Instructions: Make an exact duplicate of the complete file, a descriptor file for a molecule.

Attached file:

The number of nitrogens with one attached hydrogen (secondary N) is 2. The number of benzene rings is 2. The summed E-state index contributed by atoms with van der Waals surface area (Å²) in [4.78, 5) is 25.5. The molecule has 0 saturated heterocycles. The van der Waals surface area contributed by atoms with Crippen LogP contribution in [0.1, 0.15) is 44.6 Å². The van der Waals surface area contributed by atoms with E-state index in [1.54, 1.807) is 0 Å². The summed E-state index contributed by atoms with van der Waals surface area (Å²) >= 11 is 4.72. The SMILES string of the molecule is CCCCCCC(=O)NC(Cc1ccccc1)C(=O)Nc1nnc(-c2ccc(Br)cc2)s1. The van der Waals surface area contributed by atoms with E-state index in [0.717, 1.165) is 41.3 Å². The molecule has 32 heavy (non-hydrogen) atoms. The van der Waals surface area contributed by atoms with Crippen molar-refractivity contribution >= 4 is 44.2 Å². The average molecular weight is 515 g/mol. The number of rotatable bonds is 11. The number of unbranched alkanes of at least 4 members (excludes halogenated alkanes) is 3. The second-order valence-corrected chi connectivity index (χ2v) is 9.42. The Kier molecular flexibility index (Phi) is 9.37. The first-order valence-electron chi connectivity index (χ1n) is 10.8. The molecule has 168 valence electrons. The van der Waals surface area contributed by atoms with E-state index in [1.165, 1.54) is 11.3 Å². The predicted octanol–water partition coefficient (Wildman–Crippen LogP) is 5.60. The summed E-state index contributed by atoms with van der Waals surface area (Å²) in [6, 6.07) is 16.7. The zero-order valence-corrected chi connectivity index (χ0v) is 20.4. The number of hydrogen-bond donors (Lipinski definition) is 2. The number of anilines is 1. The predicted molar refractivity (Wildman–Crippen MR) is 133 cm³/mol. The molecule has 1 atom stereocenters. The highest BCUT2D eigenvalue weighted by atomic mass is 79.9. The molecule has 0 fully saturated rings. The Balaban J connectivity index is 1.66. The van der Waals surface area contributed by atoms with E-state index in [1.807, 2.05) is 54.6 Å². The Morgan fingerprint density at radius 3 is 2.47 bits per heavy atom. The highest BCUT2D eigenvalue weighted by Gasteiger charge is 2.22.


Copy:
The number of nitrogens with one attached hydrogen (secondary N) is 2. The number of benzene rings is 2. The summed E-state index contributed by atoms with van der Waals surface area (Å²) in [4.78, 5) is 25.5. The molecule has 0 saturated heterocycles. The van der Waals surface area contributed by atoms with Crippen LogP contribution in [0.1, 0.15) is 44.6 Å². The van der Waals surface area contributed by atoms with E-state index in [1.54, 1.807) is 0 Å². The summed E-state index contributed by atoms with van der Waals surface area (Å²) >= 11 is 4.72. The SMILES string of the molecule is CCCCCCC(=O)NC(Cc1ccccc1)C(=O)Nc1nnc(-c2ccc(Br)cc2)s1. The van der Waals surface area contributed by atoms with E-state index in [0.717, 1.165) is 41.3 Å². The molecule has 32 heavy (non-hydrogen) atoms. The van der Waals surface area contributed by atoms with Crippen molar-refractivity contribution >= 4 is 44.2 Å². The average molecular weight is 515 g/mol. The number of rotatable bonds is 11. The number of unbranched alkanes of at least 4 members (excludes halogenated alkanes) is 3. The second-order valence-corrected chi connectivity index (χ2v) is 9.42. The Kier molecular flexibility index (Phi) is 9.37. The first-order valence-electron chi connectivity index (χ1n) is 10.8. The molecule has 168 valence electrons. The van der Waals surface area contributed by atoms with E-state index in [1.165, 1.54) is 11.3 Å². The predicted octanol–water partition coefficient (Wildman–Crippen LogP) is 5.60. The summed E-state index contributed by atoms with van der Waals surface area (Å²) in [6, 6.07) is 16.7. The zero-order valence-corrected chi connectivity index (χ0v) is 20.4. The number of hydrogen-bond donors (Lipinski definition) is 2. The number of anilines is 1. The predicted molar refractivity (Wildman–Crippen MR) is 133 cm³/mol. The molecule has 1 atom stereocenters. The highest BCUT2D eigenvalue weighted by atomic mass is 79.9. The molecule has 0 fully saturated rings. The Balaban J connectivity index is 1.66. The van der Waals surface area contributed by atoms with E-state index in [1.807, 2.05) is 54.6 Å². The Morgan fingerprint density at radius 3 is 2.47 bits per heavy atom. The highest BCUT2D eigenvalue weighted by Gasteiger charge is 2.22.